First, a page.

“The number of Cornell students and alumni applying to law school has decreased significantly,” Sparrow said. “For Cornell seniors and alumni applying to law schools during that time, the decline was even greater at 53 percent.”
“People see that positive end result, but I would definitely like to say that it did not come easy,” Gauthier said. “Nothing on this grand of a scale comes easy. Everything that has led to this moment was hard.”
A group of 80 public and private universities announced plans on Sept. 28 to improve the college admission process by launching a new application platform. The group, which includes all eight Ivy League institutions, is known as the Coalition for Access, Affordability and Success and aims to reshape the traditional approach to admissions and increase educational access for low-income families and underrepresented groups. The coalition formed in response to barriers low-income students often face in the college admissions process. They plan to launch a new application website which they hope will make the process more broadly accessible.
“The schools in the Coalition have individually tried many different and creative approaches to address these challenges,” said Jeremiah Quinlan, dean of undergraduate admissions at Yale University, in a statement from the coalition.
For the first time in Cornell’s history, the admit rate for the incoming freshman class dropped below 20 percent. After a rise in early admissions applicants in December, Cornell administrators projected an increase in the number of this year’s regular decision applicants, which reached an all time high of 34,381.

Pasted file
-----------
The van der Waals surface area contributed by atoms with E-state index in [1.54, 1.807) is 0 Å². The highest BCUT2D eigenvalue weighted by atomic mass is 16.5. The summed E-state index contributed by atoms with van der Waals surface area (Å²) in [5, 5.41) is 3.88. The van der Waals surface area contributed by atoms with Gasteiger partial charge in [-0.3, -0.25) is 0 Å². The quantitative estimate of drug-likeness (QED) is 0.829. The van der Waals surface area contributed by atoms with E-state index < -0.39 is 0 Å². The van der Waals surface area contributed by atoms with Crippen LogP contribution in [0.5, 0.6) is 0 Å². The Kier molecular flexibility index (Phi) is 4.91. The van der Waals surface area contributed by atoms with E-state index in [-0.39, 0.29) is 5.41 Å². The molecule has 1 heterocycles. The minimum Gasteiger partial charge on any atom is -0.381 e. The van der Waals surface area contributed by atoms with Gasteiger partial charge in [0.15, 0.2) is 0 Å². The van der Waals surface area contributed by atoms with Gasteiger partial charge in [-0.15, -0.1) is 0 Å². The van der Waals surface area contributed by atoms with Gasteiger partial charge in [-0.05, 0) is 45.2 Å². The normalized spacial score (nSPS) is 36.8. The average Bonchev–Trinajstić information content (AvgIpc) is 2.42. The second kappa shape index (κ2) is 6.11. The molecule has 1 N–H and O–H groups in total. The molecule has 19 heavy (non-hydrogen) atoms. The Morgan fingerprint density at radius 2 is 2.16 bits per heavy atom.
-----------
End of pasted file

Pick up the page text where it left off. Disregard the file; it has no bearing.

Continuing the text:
A Most Selective Class
The admit rate for the Class of 2013 fell to the unprecedented level of 19.1 percent. While Cornell admitted 36.68 percent of early decision applicants, regular admissions only accepted 17.2 percent of applicants.
Prospective students and their parents have been flocking to campus for Cornell Days, which started April 9 and continues through April 20. Cornell Days is jointly run by the Cornell Red Carpet Society, which manages the overnight hosting, and the Cornell University Ambassadors, who plan the daytime events.
According to Laura De Santis ’09, co-chair of RCS, of the over 1000 people came to campus for Cornell days on Friday, 600 were students — the largest one-day turnout so far.
“It’s been going fabulously, everything has been going really smoothly and we’ve had nothing but positive feedback so far,” De Santis said.
As Cornell admitted its potential Class of 2013, Deputy Provost David Harris estimated on Monday that around 10 percent of these students were deemed “selected students” under the University’s new financial aid initiative, which hopes to recruit “enrollment priorities” more aggressively.
This year’s admissions results, which the University announced on March 31, reported a 19.1 percent admit rate. This percentage translates into a total admittance of 6,567 students.
Cornell administrators announced a new financial aid plan last November, with one of the three components aimed at attracting “selected students” with higher quality of aid packages.